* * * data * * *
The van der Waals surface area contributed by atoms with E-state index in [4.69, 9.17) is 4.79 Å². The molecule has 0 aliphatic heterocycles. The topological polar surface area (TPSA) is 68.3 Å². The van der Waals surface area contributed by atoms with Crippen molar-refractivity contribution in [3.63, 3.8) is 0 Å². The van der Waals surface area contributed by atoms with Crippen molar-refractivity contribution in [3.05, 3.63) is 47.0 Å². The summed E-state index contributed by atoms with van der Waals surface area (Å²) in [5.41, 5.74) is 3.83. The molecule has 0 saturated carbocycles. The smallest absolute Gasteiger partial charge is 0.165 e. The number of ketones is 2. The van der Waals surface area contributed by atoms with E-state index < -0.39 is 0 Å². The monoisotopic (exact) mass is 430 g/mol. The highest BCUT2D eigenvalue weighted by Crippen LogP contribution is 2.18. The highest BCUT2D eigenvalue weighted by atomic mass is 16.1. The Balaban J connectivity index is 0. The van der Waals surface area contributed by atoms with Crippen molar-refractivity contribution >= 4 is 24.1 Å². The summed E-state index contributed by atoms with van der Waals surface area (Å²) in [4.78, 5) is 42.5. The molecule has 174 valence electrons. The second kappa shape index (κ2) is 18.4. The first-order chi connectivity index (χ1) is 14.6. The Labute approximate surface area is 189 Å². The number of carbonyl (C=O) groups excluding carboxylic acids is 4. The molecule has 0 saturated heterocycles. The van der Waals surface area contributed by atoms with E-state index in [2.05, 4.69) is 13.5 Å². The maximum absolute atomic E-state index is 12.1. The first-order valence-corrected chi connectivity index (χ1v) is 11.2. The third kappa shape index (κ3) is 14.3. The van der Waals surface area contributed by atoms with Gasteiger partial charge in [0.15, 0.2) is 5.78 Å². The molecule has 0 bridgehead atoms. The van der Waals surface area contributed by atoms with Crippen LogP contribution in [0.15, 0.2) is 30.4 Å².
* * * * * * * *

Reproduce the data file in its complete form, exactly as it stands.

The van der Waals surface area contributed by atoms with E-state index in [4.69, 9.17) is 4.79 Å². The molecule has 0 aliphatic heterocycles. The topological polar surface area (TPSA) is 68.3 Å². The van der Waals surface area contributed by atoms with Crippen molar-refractivity contribution in [3.63, 3.8) is 0 Å². The van der Waals surface area contributed by atoms with Crippen molar-refractivity contribution in [3.05, 3.63) is 47.0 Å². The summed E-state index contributed by atoms with van der Waals surface area (Å²) in [5.41, 5.74) is 3.83. The molecule has 0 saturated carbocycles. The smallest absolute Gasteiger partial charge is 0.165 e. The number of ketones is 2. The van der Waals surface area contributed by atoms with E-state index < -0.39 is 0 Å². The monoisotopic (exact) mass is 430 g/mol. The highest BCUT2D eigenvalue weighted by Crippen LogP contribution is 2.18. The highest BCUT2D eigenvalue weighted by atomic mass is 16.1. The Balaban J connectivity index is 0. The van der Waals surface area contributed by atoms with Crippen molar-refractivity contribution >= 4 is 24.1 Å². The summed E-state index contributed by atoms with van der Waals surface area (Å²) in [4.78, 5) is 42.5. The molecule has 174 valence electrons. The second kappa shape index (κ2) is 18.4. The first-order chi connectivity index (χ1) is 14.6. The Labute approximate surface area is 189 Å². The number of carbonyl (C=O) groups excluding carboxylic acids is 4. The molecule has 0 saturated heterocycles. The van der Waals surface area contributed by atoms with E-state index in [2.05, 4.69) is 13.5 Å². The maximum absolute atomic E-state index is 12.1. The first-order valence-corrected chi connectivity index (χ1v) is 11.2. The third kappa shape index (κ3) is 14.3. The van der Waals surface area contributed by atoms with Gasteiger partial charge in [0.15, 0.2) is 5.78 Å². The molecule has 0 bridgehead atoms. The van der Waals surface area contributed by atoms with Crippen LogP contribution in [0.15, 0.2) is 30.4 Å².